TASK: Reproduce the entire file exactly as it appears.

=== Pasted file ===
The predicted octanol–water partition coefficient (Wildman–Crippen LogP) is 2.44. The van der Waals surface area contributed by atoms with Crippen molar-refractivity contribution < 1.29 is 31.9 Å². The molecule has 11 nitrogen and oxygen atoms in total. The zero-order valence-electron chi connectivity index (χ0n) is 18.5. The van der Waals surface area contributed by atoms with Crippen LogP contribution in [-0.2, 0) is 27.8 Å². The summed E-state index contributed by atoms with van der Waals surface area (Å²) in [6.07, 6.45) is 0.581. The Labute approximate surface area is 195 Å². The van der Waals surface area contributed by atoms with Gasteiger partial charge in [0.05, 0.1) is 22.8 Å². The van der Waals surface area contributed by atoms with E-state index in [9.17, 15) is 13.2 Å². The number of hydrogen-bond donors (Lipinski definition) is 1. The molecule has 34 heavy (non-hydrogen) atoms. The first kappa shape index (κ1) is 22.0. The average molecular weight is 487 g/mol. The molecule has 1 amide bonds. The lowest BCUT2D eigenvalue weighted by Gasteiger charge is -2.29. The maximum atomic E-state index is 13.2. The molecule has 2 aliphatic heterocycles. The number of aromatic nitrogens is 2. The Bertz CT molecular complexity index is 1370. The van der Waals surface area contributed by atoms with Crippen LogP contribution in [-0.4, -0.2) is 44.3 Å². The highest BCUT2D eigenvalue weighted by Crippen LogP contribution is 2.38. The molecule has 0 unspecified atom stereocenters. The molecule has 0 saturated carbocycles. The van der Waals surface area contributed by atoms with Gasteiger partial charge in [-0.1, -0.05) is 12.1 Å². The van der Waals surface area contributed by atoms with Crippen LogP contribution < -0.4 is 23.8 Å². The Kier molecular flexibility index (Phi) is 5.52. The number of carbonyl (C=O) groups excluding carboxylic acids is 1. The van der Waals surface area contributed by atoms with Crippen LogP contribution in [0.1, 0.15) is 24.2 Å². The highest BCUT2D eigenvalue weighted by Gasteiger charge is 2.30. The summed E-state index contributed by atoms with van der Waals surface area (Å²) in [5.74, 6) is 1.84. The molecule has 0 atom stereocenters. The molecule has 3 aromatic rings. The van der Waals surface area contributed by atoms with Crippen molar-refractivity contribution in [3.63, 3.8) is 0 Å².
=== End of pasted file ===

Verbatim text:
The predicted octanol–water partition coefficient (Wildman–Crippen LogP) is 2.44. The van der Waals surface area contributed by atoms with Crippen molar-refractivity contribution < 1.29 is 31.9 Å². The molecule has 11 nitrogen and oxygen atoms in total. The zero-order valence-electron chi connectivity index (χ0n) is 18.5. The van der Waals surface area contributed by atoms with Crippen LogP contribution in [-0.2, 0) is 27.8 Å². The summed E-state index contributed by atoms with van der Waals surface area (Å²) in [6.07, 6.45) is 0.581. The Labute approximate surface area is 195 Å². The van der Waals surface area contributed by atoms with Gasteiger partial charge in [0.05, 0.1) is 22.8 Å². The van der Waals surface area contributed by atoms with E-state index in [9.17, 15) is 13.2 Å². The number of hydrogen-bond donors (Lipinski definition) is 1. The molecule has 34 heavy (non-hydrogen) atoms. The first kappa shape index (κ1) is 22.0. The average molecular weight is 487 g/mol. The molecule has 1 amide bonds. The lowest BCUT2D eigenvalue weighted by Gasteiger charge is -2.29. The maximum atomic E-state index is 13.2. The molecule has 2 aliphatic heterocycles. The number of aromatic nitrogens is 2. The Bertz CT molecular complexity index is 1370. The van der Waals surface area contributed by atoms with Crippen LogP contribution in [-0.4, -0.2) is 44.3 Å². The highest BCUT2D eigenvalue weighted by Crippen LogP contribution is 2.38. The molecule has 0 unspecified atom stereocenters. The molecule has 0 saturated carbocycles. The van der Waals surface area contributed by atoms with Gasteiger partial charge in [-0.1, -0.05) is 12.1 Å². The van der Waals surface area contributed by atoms with Crippen LogP contribution < -0.4 is 23.8 Å². The Kier molecular flexibility index (Phi) is 5.52. The number of carbonyl (C=O) groups excluding carboxylic acids is 1. The van der Waals surface area contributed by atoms with Crippen LogP contribution in [0.1, 0.15) is 24.2 Å². The highest BCUT2D eigenvalue weighted by Gasteiger charge is 2.30. The summed E-state index contributed by atoms with van der Waals surface area (Å²) in [5.74, 6) is 1.84. The molecule has 0 atom stereocenters. The molecule has 3 aromatic rings. The van der Waals surface area contributed by atoms with Crippen molar-refractivity contribution in [3.63, 3.8) is 0 Å².